Originally published by 2 Minute Medicine® (view original article). Reused on AccessMedicine with permission.

1. Switching to placebo after week 18 resulted in greater elevations in serum bile acid levels and pruritus compared to patients who remained on maralixibat.

2. Maralixibat was well-tolerated with few self-limiting adverse events that were mild-to-moderate in severity.

Evidence Rating Level: 1 (Excellent)

Study Rundown:

Alagille syndrome is a rare autosomal-dominant genetic condition marked by an inability to drain bile. The resultant cholestasis may progress to liver damage which manifests symptomatically as jaundice, chronic pruritus, and xanthomas. Currently, there is no available pharmacotherapy for this disease with most patients ultimately needing a liver transplant. Apical sodium-dependent bile acid transporter (ASBT) inhibitors, such as maralixibat, are known to disrupt the enterohepatic circulation of bile and may be used to prevent cholestasis. This randomized controlled trial aimed to evaluate the safety and efficacy of maralixibat in patients with Alagille syndrome. The primary endpoint was a change in mean serum bile acid (sBA) levels during the randomized withdrawal period (RWD), while key secondary endpoints included changes in Clinician Scratch Scale (CSS) and Clinical Xanthoma Scale (CXS) score. According to study results, patients assigned to the placebo group had a significant increase in sBA levels and pruritus compared to those who remained on maralixibat. In addition, those on maralixibat showed a progressive decrease in sBA levels over time. Although this study was well conducted, it had a small sample size, impacting the validity of results.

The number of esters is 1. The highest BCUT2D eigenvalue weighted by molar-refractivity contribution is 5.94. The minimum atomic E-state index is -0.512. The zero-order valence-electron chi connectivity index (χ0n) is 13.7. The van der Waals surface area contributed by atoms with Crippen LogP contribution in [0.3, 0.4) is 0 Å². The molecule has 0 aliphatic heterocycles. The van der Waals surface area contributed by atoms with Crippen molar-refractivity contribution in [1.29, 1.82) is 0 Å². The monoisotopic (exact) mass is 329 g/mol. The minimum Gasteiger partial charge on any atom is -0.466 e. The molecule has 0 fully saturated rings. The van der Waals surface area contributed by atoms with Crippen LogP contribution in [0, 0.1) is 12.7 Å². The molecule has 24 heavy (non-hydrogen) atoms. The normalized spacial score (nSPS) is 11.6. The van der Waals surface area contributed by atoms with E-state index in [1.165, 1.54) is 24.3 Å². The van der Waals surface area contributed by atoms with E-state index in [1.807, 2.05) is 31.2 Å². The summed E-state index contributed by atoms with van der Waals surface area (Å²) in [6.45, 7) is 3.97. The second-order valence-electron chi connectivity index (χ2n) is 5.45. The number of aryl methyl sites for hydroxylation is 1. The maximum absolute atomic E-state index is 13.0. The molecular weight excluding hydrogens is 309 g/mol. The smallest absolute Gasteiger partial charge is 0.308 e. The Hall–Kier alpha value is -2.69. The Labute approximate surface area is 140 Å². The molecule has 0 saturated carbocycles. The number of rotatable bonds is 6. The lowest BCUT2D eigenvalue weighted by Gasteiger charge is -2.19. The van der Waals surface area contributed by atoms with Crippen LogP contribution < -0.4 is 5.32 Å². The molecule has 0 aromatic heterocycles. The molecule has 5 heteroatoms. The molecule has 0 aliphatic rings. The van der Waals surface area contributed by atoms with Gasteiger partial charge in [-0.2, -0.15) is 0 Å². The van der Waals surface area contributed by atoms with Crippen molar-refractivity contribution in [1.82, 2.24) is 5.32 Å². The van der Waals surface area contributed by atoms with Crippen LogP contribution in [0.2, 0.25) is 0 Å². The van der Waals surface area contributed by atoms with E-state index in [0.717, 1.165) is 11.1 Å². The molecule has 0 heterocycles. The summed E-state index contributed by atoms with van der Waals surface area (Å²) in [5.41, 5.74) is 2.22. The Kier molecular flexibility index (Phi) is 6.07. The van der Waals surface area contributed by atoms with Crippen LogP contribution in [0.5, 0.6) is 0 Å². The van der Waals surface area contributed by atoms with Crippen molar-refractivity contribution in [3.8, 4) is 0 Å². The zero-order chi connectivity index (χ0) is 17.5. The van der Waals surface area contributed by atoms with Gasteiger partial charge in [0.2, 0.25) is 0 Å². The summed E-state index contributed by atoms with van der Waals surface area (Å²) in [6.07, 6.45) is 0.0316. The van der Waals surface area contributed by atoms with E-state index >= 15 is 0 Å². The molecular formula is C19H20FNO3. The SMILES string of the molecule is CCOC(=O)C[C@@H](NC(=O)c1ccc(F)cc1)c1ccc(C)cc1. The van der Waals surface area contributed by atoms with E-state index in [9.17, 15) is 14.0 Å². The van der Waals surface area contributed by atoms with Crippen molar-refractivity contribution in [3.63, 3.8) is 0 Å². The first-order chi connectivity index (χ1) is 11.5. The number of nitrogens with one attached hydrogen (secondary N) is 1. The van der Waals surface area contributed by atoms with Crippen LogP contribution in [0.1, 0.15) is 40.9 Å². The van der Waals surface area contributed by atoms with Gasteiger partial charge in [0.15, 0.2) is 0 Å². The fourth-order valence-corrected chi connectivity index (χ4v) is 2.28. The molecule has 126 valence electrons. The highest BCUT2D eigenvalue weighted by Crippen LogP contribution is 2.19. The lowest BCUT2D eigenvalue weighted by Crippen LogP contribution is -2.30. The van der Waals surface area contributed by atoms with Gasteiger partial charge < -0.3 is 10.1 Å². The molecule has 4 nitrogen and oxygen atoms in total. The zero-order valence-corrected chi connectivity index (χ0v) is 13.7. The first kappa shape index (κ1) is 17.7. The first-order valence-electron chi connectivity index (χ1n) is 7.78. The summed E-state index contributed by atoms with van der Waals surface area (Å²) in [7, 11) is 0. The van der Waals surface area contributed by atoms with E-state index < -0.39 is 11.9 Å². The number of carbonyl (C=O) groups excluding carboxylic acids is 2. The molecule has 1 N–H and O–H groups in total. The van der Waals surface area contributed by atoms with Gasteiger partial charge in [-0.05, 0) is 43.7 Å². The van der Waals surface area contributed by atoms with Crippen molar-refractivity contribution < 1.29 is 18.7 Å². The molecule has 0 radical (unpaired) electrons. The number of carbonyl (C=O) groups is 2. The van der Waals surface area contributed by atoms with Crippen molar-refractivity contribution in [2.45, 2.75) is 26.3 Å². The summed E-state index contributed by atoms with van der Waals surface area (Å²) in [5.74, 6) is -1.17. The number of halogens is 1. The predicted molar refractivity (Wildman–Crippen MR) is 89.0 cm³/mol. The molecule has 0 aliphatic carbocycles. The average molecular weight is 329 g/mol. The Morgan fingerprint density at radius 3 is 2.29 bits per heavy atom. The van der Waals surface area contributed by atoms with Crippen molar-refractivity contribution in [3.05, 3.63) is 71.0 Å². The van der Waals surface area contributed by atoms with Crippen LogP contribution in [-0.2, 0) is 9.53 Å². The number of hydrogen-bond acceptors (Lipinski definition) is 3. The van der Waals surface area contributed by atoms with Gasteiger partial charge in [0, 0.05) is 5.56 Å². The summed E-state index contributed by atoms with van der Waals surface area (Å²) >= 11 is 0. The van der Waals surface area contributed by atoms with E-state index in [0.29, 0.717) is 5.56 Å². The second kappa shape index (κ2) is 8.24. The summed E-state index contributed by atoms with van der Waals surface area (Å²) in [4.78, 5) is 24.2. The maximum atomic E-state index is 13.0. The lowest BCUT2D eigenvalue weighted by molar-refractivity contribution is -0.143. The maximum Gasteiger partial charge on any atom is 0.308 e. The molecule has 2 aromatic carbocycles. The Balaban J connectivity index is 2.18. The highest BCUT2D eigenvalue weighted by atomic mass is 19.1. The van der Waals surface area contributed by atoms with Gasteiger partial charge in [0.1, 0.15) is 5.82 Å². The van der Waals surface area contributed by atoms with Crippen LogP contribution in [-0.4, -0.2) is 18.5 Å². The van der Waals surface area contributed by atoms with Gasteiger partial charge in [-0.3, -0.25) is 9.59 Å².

In-depth [randomized controlled trial]:

Between Oct 28, 2014, and Aug 14, 2015, 36 patients were assessed for eligibility. Included were those 1-18 years of age with three times the normal sBA levels and uncontrollable pruritus. Enrolled patients (n=31) were given maralixibat 380 ug/kg daily for 18 weeks and assigned to continue maralixibat or placebo for 4 weeks (weeks 19-22; randomized withdrawal period [RWD]). All patients were subsequently given maralixibat to week 48. Mean age among those enrolled was 5.4 years (standard deviation [SD] 4.25) and the majority (66%; 19 of 29) of RWD follow-ups were male. Regarding the primary endpoint, patients who switched to placebo after week 18 showed increased sBA (94 umol/L, 95% confidence interval [CI] 23 to 164) and pruritus (1.7 points, 95% CI 1.2 to 2.2) compared to those who remained on maralixibat. Furthermore, a progressive improvement in both markers was noted for patients on maralixibat from baseline to week 48 (sBA: -96 umol/L, 95% CI -162 to -31 and pruritus: -1.6 points, 95% CI -2.1 to -1.1). Of the 15 participants who remained on maralixibat, the reductions in sBA persisted to week 204. No serious adverse events were noted. Overall, findings from this study suggest that maralixibat contains good safety and efficacy for management of cholestasis in patients with Alagille syndrome, although further studies are needed to confirm this.

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